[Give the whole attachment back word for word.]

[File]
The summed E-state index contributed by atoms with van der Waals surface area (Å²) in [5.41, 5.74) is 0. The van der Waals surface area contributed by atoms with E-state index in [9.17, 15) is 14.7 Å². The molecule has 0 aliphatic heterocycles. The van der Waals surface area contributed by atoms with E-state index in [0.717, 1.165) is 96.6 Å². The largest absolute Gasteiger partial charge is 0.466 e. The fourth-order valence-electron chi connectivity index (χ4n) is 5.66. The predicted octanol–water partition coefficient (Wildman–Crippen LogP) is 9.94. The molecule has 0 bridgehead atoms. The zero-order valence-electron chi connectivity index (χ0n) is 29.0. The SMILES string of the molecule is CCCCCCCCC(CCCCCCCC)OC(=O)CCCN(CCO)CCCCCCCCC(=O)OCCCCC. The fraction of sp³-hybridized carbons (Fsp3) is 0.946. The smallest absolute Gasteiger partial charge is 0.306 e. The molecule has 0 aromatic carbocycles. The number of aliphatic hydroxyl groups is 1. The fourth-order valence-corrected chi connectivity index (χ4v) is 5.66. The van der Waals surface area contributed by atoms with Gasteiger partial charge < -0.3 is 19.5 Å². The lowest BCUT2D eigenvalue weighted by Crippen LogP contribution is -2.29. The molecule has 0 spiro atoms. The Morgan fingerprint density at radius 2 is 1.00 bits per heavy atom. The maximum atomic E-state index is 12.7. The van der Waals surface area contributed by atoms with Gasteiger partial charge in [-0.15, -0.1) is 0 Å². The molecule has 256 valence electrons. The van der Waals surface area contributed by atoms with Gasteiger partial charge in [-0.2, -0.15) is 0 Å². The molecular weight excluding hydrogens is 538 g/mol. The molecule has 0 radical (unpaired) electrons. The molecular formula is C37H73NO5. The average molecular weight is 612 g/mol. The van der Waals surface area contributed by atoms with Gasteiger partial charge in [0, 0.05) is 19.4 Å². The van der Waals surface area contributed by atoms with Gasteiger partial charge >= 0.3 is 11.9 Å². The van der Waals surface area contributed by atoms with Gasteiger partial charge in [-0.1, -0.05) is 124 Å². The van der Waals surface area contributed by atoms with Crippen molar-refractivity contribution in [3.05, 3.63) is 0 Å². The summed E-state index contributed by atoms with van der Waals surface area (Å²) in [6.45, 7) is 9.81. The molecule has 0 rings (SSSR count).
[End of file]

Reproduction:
The summed E-state index contributed by atoms with van der Waals surface area (Å²) in [5.41, 5.74) is 0. The van der Waals surface area contributed by atoms with E-state index in [9.17, 15) is 14.7 Å². The molecule has 0 aliphatic heterocycles. The van der Waals surface area contributed by atoms with E-state index in [0.717, 1.165) is 96.6 Å². The largest absolute Gasteiger partial charge is 0.466 e. The fourth-order valence-electron chi connectivity index (χ4n) is 5.66. The predicted octanol–water partition coefficient (Wildman–Crippen LogP) is 9.94. The molecule has 0 bridgehead atoms. The zero-order valence-electron chi connectivity index (χ0n) is 29.0. The SMILES string of the molecule is CCCCCCCCC(CCCCCCCC)OC(=O)CCCN(CCO)CCCCCCCCC(=O)OCCCCC. The fraction of sp³-hybridized carbons (Fsp3) is 0.946. The smallest absolute Gasteiger partial charge is 0.306 e. The molecule has 0 aromatic carbocycles. The number of aliphatic hydroxyl groups is 1. The fourth-order valence-corrected chi connectivity index (χ4v) is 5.66. The van der Waals surface area contributed by atoms with Gasteiger partial charge < -0.3 is 19.5 Å². The lowest BCUT2D eigenvalue weighted by Crippen LogP contribution is -2.29. The molecule has 0 spiro atoms. The Morgan fingerprint density at radius 2 is 1.00 bits per heavy atom. The maximum atomic E-state index is 12.7. The van der Waals surface area contributed by atoms with Gasteiger partial charge in [-0.15, -0.1) is 0 Å². The molecule has 256 valence electrons. The van der Waals surface area contributed by atoms with Gasteiger partial charge in [-0.2, -0.15) is 0 Å². The molecular weight excluding hydrogens is 538 g/mol. The molecule has 0 radical (unpaired) electrons. The molecular formula is C37H73NO5. The average molecular weight is 612 g/mol. The van der Waals surface area contributed by atoms with Gasteiger partial charge in [0, 0.05) is 19.4 Å². The van der Waals surface area contributed by atoms with Gasteiger partial charge >= 0.3 is 11.9 Å². The van der Waals surface area contributed by atoms with Gasteiger partial charge in [-0.1, -0.05) is 124 Å². The van der Waals surface area contributed by atoms with Crippen molar-refractivity contribution in [3.05, 3.63) is 0 Å². The summed E-state index contributed by atoms with van der Waals surface area (Å²) in [6.45, 7) is 9.81. The molecule has 0 rings (SSSR count).